Since the advent of the environmental crisis, some writers have raised concerns with the moral influence of Christian scripture and interpretive traditions, such as the medieval book of nature, a hermeneutic in which nature and scripture are "read" in reference to one another. Scripture, they argue, has tended to stifle sacred relationships with nature as a non-human other. This thesis argues that such perspectives are reductive of the sacred quality of scripture. Environmental perspectives should be concerned with the desacralization of religious texts in addition to nature. Chapter one suggests that two questions surrounding the medieval book of nature's history can help us address ways that such perspectives reduce religious interpretation of sacred texts. The first question is the tension between manifestation and proclamation, or the question of how scripture and nature reveal sacred meanings. The second is the problem of evil, or the question of where evil and suffering come from. It also proposes that Shakespeare's As You Like It and religious philosophy, particularly Paul Ricoeur's writings, can help us address these problems and provide a contemporary religious perspective of the "book of nature." Drawing on scenes in the play in which nature is "read" as a book and Ricoeur's essay on "Manifestation and Proclamation," chapter two argues how manifestation often works interdependently with proclamation. Chapter three discusses how anthropocentric worldviews in which natural entities are exploited also distort interpretive relationships with scripture. Overcoming desacralization requires giving up desires to suppress contingencies, particularly suffering, in nature and in interpreting religious texts. Only as the characters in As You Like It accept contingencies are they able to engage hidden sources of hope, which is comparable to the need to let go of mastery in interpretation Ricoeur describes. Chapter four discusses problems with attempts to uncover the origins of the environmental crisis by discussing what Ricoeur writes about the problems with theodicy and Jean-Luc Marion's phenomenology of evil. Assumptions that specific human origins for evil can be blamed confirm deceptively human-centered worldviews and can mask valuable messages about how to morally respond to suffering that are taught in Judeo-Christian narratives.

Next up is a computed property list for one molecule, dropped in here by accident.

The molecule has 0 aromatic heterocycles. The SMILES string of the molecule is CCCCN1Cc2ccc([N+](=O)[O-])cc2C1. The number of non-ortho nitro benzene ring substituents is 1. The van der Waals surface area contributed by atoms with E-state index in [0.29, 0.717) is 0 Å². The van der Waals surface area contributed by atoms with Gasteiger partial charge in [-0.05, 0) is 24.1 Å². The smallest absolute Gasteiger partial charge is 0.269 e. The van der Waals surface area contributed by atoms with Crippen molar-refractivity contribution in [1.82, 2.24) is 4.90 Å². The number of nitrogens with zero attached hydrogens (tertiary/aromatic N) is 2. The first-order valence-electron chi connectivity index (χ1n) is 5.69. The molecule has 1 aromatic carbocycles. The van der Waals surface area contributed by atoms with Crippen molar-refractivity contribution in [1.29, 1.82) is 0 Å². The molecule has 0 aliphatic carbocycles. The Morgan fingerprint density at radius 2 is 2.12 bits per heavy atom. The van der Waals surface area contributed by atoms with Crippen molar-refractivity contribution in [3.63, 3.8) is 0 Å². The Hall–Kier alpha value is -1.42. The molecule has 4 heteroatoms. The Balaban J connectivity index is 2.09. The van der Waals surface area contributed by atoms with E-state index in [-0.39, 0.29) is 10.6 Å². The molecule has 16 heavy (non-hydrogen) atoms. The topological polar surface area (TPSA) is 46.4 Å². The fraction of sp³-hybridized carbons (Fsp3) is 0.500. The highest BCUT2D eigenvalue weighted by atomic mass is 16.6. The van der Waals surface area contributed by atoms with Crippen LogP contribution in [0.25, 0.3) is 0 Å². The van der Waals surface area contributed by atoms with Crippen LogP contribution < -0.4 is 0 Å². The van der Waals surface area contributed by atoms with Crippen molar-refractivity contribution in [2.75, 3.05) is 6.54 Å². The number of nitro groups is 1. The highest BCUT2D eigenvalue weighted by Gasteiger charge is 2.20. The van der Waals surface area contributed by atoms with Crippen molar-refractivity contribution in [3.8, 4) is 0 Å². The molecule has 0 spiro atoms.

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Humanities; Humanities, Classics, and Comparative Literature



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As You Like It, book of nature, Paul Ricoeur, Figuring the Sacred, ecocriticism, environmentalism, Albert Borgmann, Power Failure: Christianity in the Culture of Technology, Martin Heidegger, The Question Concerning Technology, The Anaximander Fragment, Jean-Luc Marion, Evil in Person, logic of evil, pastoral, contingency, ruach, medieval exegesis, ecotheology, Manifestation and Proclamation, the problem of evil, Lynn White, The Historical Roots of Our Ecological Crisis, The Spell of the Sensuous, Nature and Silence